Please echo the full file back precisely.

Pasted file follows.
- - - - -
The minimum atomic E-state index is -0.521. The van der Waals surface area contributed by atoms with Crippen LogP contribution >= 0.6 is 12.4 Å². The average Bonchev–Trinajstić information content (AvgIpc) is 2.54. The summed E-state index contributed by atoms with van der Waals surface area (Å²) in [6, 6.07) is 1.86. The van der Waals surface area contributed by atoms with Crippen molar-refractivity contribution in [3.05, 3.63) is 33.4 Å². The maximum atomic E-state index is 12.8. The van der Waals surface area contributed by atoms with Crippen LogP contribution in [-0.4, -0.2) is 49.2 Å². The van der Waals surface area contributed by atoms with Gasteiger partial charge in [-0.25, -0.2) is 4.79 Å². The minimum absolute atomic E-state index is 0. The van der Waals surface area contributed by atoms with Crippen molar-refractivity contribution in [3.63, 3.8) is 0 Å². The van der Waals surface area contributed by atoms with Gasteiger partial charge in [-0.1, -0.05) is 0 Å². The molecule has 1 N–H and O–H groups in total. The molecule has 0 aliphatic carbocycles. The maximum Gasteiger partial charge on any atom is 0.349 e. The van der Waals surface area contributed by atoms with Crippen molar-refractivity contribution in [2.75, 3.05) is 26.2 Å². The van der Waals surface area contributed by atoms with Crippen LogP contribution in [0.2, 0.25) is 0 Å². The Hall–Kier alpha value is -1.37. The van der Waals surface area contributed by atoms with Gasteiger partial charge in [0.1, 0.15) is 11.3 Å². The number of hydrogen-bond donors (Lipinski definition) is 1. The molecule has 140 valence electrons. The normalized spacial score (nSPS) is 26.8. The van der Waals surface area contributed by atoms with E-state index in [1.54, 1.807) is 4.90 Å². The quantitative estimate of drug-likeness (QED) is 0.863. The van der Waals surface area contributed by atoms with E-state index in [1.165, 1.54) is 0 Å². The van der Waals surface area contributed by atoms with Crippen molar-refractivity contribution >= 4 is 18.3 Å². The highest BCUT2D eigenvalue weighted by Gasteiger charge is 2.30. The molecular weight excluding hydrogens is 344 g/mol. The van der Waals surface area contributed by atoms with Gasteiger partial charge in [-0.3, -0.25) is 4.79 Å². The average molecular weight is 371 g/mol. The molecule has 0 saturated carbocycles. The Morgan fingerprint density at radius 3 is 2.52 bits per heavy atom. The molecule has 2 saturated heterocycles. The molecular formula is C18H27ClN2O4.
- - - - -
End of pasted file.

The minimum atomic E-state index is -0.521. The van der Waals surface area contributed by atoms with Crippen LogP contribution >= 0.6 is 12.4 Å². The average Bonchev–Trinajstić information content (AvgIpc) is 2.54. The summed E-state index contributed by atoms with van der Waals surface area (Å²) in [6, 6.07) is 1.86. The van der Waals surface area contributed by atoms with Crippen molar-refractivity contribution in [3.05, 3.63) is 33.4 Å². The maximum atomic E-state index is 12.8. The van der Waals surface area contributed by atoms with Crippen LogP contribution in [-0.4, -0.2) is 49.2 Å². The van der Waals surface area contributed by atoms with Gasteiger partial charge in [-0.25, -0.2) is 4.79 Å². The minimum absolute atomic E-state index is 0. The van der Waals surface area contributed by atoms with Crippen molar-refractivity contribution in [3.63, 3.8) is 0 Å². The van der Waals surface area contributed by atoms with Gasteiger partial charge in [-0.1, -0.05) is 0 Å². The molecule has 1 N–H and O–H groups in total. The molecule has 0 aliphatic carbocycles. The maximum Gasteiger partial charge on any atom is 0.349 e. The van der Waals surface area contributed by atoms with Crippen molar-refractivity contribution in [2.75, 3.05) is 26.2 Å². The van der Waals surface area contributed by atoms with Crippen LogP contribution in [0.2, 0.25) is 0 Å². The Hall–Kier alpha value is -1.37. The van der Waals surface area contributed by atoms with Gasteiger partial charge in [0.1, 0.15) is 11.3 Å². The number of hydrogen-bond donors (Lipinski definition) is 1. The molecule has 140 valence electrons. The normalized spacial score (nSPS) is 26.8. The van der Waals surface area contributed by atoms with E-state index in [1.54, 1.807) is 4.90 Å². The quantitative estimate of drug-likeness (QED) is 0.863. The van der Waals surface area contributed by atoms with E-state index in [1.165, 1.54) is 0 Å². The van der Waals surface area contributed by atoms with Crippen molar-refractivity contribution >= 4 is 18.3 Å². The highest BCUT2D eigenvalue weighted by Gasteiger charge is 2.30. The molecular weight excluding hydrogens is 344 g/mol. The van der Waals surface area contributed by atoms with Gasteiger partial charge in [-0.3, -0.25) is 4.79 Å². The average molecular weight is 371 g/mol. The molecule has 0 saturated carbocycles. The Morgan fingerprint density at radius 3 is 2.52 bits per heavy atom. The molecule has 2 saturated heterocycles. The molecular formula is C18H27ClN2O4.